Half as Old as Time

Precious Moments
Wednesday 8th March 2023


I got up at 6am,  dressed and washed as quietly as possible as not to disturb Julie. I made sure that her passport and entry ticket were on the bedside table then whispered "see you later" before heading downstairs for breakfast.

Officially it wasn't served until 6:30am but I was there a few minutes early. It was an impressive spread. I went for the usual suspects of hummus, mutabal, labneh, falafel, & foul medames. All were good quality offerings. 

It was a grey day and much cooler this morning. Good weather for a hike, I thought as I set off striding with purpose towards the entrance gate of Petra, with a slight detour to a refuse skip to dispose of the empty winebottles we had accmulated over the last few days.

At the booth I showed my ticket. They didn't want to see my passport but did ask me "what's your name?"  I passed the test. What I said matched what was on the ticket and I was in! 

I checked the time. It was now 6:52am. 


The horses and their handlers were not offering rides this early, so I marched down towards the siq. I wasn't the only early riser.  There were plenty of other people strolling through the canyon. Most were taking their time, stopping to take photographs but I hurried along. 

For the majority of the time I was on my own, which felt incredibly exciting. Every now and then I took a few snapshots but I didn't stop. So I didn't break my stride. I didn't want to waste time. I was developing this idea of reaching the Monastery as soon as possible. 

Even when I reached the Treasury I kept on walking, I had seen it all before. I was now a man on a mission.

I continued down the street of facades. The stalls were still there, under tarpaulin covers but the shopkeepers were still tucked up in bed.

The mist was rolling over the top of Jebel al-Habis. There was still a smattering of people walking down the street, past the theatre and the Great Temple towards Qasr al-bint at the end. One by one they either headed off in different directions or stopped to look at something. I found myself with only two other couples ahead of me.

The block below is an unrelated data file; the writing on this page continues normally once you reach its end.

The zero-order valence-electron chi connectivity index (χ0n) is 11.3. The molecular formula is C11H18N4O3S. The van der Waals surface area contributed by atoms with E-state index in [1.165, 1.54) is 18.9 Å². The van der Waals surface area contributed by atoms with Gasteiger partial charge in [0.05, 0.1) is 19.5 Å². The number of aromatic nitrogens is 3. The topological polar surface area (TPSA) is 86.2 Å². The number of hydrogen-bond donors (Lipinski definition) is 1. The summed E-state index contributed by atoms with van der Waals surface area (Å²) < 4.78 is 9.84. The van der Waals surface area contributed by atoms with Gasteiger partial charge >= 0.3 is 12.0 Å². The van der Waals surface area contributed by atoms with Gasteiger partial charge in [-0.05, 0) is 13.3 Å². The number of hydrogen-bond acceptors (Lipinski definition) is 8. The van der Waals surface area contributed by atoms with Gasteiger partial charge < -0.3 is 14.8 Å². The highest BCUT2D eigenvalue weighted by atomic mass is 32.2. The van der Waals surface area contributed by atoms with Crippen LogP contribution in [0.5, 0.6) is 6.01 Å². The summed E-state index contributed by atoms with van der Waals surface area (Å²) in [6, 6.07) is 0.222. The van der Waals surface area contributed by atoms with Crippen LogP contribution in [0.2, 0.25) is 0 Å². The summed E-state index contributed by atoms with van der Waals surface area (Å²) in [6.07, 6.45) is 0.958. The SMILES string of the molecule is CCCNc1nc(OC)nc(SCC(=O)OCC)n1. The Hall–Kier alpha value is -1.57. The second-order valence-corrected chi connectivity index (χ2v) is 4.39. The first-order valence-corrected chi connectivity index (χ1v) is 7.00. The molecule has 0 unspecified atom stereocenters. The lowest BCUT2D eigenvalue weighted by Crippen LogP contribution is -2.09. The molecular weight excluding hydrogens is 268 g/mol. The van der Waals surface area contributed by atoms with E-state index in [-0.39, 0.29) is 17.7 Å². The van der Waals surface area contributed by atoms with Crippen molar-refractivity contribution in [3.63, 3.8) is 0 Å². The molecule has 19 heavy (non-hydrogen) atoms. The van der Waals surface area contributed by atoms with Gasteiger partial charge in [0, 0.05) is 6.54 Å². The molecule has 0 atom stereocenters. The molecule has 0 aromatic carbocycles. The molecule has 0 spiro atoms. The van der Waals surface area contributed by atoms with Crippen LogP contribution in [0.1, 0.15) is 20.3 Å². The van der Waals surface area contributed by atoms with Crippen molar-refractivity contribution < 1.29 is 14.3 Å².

Then one of the couples, two young lads, got drawn to explore the Grand Temple, so I moved up to second place. It was at this point I began thinking of it as a race. I was now catching up with the leaders, a mother and daughter. We were neck and neck when we reached a cafe at the end of the road. 

There no signs for the monastery, or Ad Deir in Arabic.

At this point we took different paths. They veered off to the right and I turned off into a grassy wadi.  I quickly realised there were no steps here, there wasn't even a path to follow, so I returned to the cafe to ask for directions.

I thought I had blown the race but the other couple, a mother and daugher, were sat down having a drink.

I asked the guy behind the counter, busy squeezing oranges, and he told me to follow the path behind the restaurant, aiming for the tall tree, then keep on walking straight, don't turn into the grassy wadi.

I thanked him profusely and followed his directions. I came to an open canyon. There still were no steps but at least there was a path to follow. This time I felt confident I was going the right way.

Along the way I passed many caves. Several had been repurposed, one had been turned into a stable for mules. 

Eventually I came to start of the steps. It looked incredible, like some ancient stairway to heaven. Ahead of me there were over 800 steps carved into the rock to reach the top. A processional way to the tomb.

 I turned around to have a look and saw the two young lads, not far behind. So I began the climb up in a quick march.

It wasn't steep nor precarious, two of Julie's main concerns, although care and attention was needed. Many of the steps had been worn down smooth. It wasn't all steps either. There were often long stretches of path up a gentle incline.